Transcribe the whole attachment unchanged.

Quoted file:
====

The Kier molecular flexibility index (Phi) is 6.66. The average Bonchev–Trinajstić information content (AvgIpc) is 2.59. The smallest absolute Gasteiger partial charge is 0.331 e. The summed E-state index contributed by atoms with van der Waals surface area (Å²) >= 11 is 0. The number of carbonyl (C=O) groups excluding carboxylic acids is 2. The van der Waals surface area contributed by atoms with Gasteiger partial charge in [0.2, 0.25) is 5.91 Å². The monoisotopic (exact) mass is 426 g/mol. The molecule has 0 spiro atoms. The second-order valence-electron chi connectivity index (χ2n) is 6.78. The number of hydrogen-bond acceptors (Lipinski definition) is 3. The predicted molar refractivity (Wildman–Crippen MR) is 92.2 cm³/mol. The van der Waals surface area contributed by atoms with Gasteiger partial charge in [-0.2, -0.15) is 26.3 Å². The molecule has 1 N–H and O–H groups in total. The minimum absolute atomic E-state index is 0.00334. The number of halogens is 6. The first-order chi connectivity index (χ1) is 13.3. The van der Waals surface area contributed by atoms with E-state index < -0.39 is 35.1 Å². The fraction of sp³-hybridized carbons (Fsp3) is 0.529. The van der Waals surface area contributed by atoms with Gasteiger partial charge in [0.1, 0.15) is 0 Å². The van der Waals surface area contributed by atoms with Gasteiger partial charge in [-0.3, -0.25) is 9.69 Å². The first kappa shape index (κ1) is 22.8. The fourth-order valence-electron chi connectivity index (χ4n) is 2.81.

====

The Kier molecular flexibility index (Phi) is 6.66. The average Bonchev–Trinajstić information content (AvgIpc) is 2.59. The smallest absolute Gasteiger partial charge is 0.331 e. The summed E-state index contributed by atoms with van der Waals surface area (Å²) >= 11 is 0. The number of carbonyl (C=O) groups excluding carboxylic acids is 2. The van der Waals surface area contributed by atoms with Gasteiger partial charge in [0.2, 0.25) is 5.91 Å². The monoisotopic (exact) mass is 426 g/mol. The molecule has 0 spiro atoms. The second-order valence-electron chi connectivity index (χ2n) is 6.78. The number of hydrogen-bond acceptors (Lipinski definition) is 3. The predicted molar refractivity (Wildman–Crippen MR) is 92.2 cm³/mol. The van der Waals surface area contributed by atoms with Gasteiger partial charge in [-0.2, -0.15) is 26.3 Å². The molecule has 1 N–H and O–H groups in total. The minimum absolute atomic E-state index is 0.00334. The number of halogens is 6. The first-order chi connectivity index (χ1) is 13.3. The van der Waals surface area contributed by atoms with E-state index < -0.39 is 35.1 Å². The fraction of sp³-hybridized carbons (Fsp3) is 0.529. The van der Waals surface area contributed by atoms with Gasteiger partial charge in [0.1, 0.15) is 0 Å². The van der Waals surface area contributed by atoms with Gasteiger partial charge in [-0.3, -0.25) is 9.69 Å². The first kappa shape index (κ1) is 22.8. The fourth-order valence-electron chi connectivity index (χ4n) is 2.81.